Zcash Privacy Weakened by Certain Behaviors, Researchers Say

Researchers have identified patterns in certain kinds of zcash transactions that weaken their anonymity, according to a paper published Tuesday.

George Kappos, Haaroon Yousaf, Mary Maller and Sarah Meiklejohn found that when coins move from “unshielded” to “shielded” and back to “unshielded” addresses, they lose much of the anonymity that zcash users expect. The University College London team wrote that their “relatively simple heuristics … reduce the size of the overall anonymity set by 69.1 percent.”

Zcash, one of the most prominent and well-regarded privacy coins, offers two kinds of addresses: “t-addresses” are transparent or unshielded, meaning that their balances and transactions are publicly visible on the blockchain; “z-addresses” are shielded, meaning that their balances and transactions are invisible.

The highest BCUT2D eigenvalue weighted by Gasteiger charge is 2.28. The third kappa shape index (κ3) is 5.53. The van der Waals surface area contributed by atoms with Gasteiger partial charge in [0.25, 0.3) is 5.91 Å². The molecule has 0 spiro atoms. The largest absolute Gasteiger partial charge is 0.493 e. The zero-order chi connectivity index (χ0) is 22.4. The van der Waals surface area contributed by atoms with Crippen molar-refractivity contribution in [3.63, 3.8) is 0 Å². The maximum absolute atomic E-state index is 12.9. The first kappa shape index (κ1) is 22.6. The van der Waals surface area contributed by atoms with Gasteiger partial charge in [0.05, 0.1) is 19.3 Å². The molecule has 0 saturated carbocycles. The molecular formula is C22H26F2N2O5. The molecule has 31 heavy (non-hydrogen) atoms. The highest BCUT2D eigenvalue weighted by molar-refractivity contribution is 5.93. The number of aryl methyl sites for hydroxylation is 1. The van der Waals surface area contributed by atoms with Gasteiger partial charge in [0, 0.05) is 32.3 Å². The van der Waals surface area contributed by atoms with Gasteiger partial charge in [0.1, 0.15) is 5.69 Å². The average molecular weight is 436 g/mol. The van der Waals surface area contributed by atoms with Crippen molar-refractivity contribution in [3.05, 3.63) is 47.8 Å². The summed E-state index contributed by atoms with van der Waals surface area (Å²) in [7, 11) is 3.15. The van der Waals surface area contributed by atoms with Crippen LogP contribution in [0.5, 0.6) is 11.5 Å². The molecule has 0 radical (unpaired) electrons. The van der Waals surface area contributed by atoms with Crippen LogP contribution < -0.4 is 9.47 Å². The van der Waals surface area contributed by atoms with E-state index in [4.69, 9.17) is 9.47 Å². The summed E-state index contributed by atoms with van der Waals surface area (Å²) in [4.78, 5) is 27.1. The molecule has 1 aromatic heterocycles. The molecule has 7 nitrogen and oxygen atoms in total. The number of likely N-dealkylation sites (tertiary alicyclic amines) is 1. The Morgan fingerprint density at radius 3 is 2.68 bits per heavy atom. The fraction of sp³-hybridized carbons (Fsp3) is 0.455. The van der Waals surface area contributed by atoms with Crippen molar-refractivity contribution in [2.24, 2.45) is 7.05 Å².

Transactions from one unshielded address to another are completely public, if pseudonymous, as in bitcoin. Transactions from one shielded address to another are almost completely invisible, showing only the timestamps and fees associated with mining.

Transactions between different types of addresses introduce complications, however, making it possible to glean some information about the z-addresses involved, according to the paper.

Part of the reason is behavioral, the authors explain. “Our heuristics would have been significantly less effective if the founders interacting with the pool behaved in a less regular fashion,” they write. “In particular, by always withdrawing the same amount in the same time intervals, it became possible to distinguish founders withdrawing funds from other users.” […]

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